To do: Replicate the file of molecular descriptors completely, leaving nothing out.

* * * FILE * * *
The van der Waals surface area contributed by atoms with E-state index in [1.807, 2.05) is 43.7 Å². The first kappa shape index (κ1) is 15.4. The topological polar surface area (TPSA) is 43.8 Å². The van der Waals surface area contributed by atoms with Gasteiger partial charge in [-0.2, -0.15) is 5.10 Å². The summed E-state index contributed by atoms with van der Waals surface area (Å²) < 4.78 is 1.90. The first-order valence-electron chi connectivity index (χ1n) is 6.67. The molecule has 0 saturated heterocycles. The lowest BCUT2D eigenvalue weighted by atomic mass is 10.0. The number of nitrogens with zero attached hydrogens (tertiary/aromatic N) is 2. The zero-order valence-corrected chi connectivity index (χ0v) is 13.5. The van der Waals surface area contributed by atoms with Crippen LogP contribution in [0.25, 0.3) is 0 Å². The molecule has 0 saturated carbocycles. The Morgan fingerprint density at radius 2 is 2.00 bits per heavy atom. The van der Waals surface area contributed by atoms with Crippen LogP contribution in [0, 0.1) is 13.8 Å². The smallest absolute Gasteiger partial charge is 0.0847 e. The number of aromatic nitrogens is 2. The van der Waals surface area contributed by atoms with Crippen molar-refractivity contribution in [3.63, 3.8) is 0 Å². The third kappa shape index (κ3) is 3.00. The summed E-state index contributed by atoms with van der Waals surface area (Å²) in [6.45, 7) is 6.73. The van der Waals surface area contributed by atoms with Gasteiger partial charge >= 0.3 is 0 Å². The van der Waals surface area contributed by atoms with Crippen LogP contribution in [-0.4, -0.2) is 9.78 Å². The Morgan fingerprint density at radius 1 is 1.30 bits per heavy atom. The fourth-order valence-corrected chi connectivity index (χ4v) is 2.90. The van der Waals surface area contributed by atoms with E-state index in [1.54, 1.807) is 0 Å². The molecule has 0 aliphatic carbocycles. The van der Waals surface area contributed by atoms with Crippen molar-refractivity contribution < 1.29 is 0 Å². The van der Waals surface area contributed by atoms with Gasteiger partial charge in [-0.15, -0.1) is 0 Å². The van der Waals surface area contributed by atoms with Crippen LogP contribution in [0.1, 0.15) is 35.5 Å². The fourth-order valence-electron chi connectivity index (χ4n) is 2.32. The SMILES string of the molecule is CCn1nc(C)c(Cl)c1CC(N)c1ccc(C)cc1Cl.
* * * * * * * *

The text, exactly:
The van der Waals surface area contributed by atoms with E-state index in [1.807, 2.05) is 43.7 Å². The first kappa shape index (κ1) is 15.4. The topological polar surface area (TPSA) is 43.8 Å². The van der Waals surface area contributed by atoms with Gasteiger partial charge in [-0.2, -0.15) is 5.10 Å². The summed E-state index contributed by atoms with van der Waals surface area (Å²) < 4.78 is 1.90. The first-order valence-electron chi connectivity index (χ1n) is 6.67. The molecule has 0 saturated heterocycles. The lowest BCUT2D eigenvalue weighted by atomic mass is 10.0. The number of nitrogens with zero attached hydrogens (tertiary/aromatic N) is 2. The zero-order valence-corrected chi connectivity index (χ0v) is 13.5. The van der Waals surface area contributed by atoms with Crippen LogP contribution in [0.25, 0.3) is 0 Å². The molecule has 0 saturated carbocycles. The Morgan fingerprint density at radius 2 is 2.00 bits per heavy atom. The van der Waals surface area contributed by atoms with Crippen LogP contribution in [0, 0.1) is 13.8 Å². The smallest absolute Gasteiger partial charge is 0.0847 e. The number of aromatic nitrogens is 2. The van der Waals surface area contributed by atoms with Crippen molar-refractivity contribution in [3.63, 3.8) is 0 Å². The third kappa shape index (κ3) is 3.00. The summed E-state index contributed by atoms with van der Waals surface area (Å²) in [6.45, 7) is 6.73. The van der Waals surface area contributed by atoms with Gasteiger partial charge >= 0.3 is 0 Å². The van der Waals surface area contributed by atoms with Crippen LogP contribution in [-0.4, -0.2) is 9.78 Å². The Morgan fingerprint density at radius 1 is 1.30 bits per heavy atom. The fourth-order valence-corrected chi connectivity index (χ4v) is 2.90. The van der Waals surface area contributed by atoms with E-state index in [1.54, 1.807) is 0 Å². The molecule has 0 aliphatic carbocycles. The van der Waals surface area contributed by atoms with Crippen molar-refractivity contribution < 1.29 is 0 Å². The van der Waals surface area contributed by atoms with Gasteiger partial charge in [-0.15, -0.1) is 0 Å². The van der Waals surface area contributed by atoms with Crippen LogP contribution in [0.1, 0.15) is 35.5 Å². The fourth-order valence-electron chi connectivity index (χ4n) is 2.32. The SMILES string of the molecule is CCn1nc(C)c(Cl)c1CC(N)c1ccc(C)cc1Cl.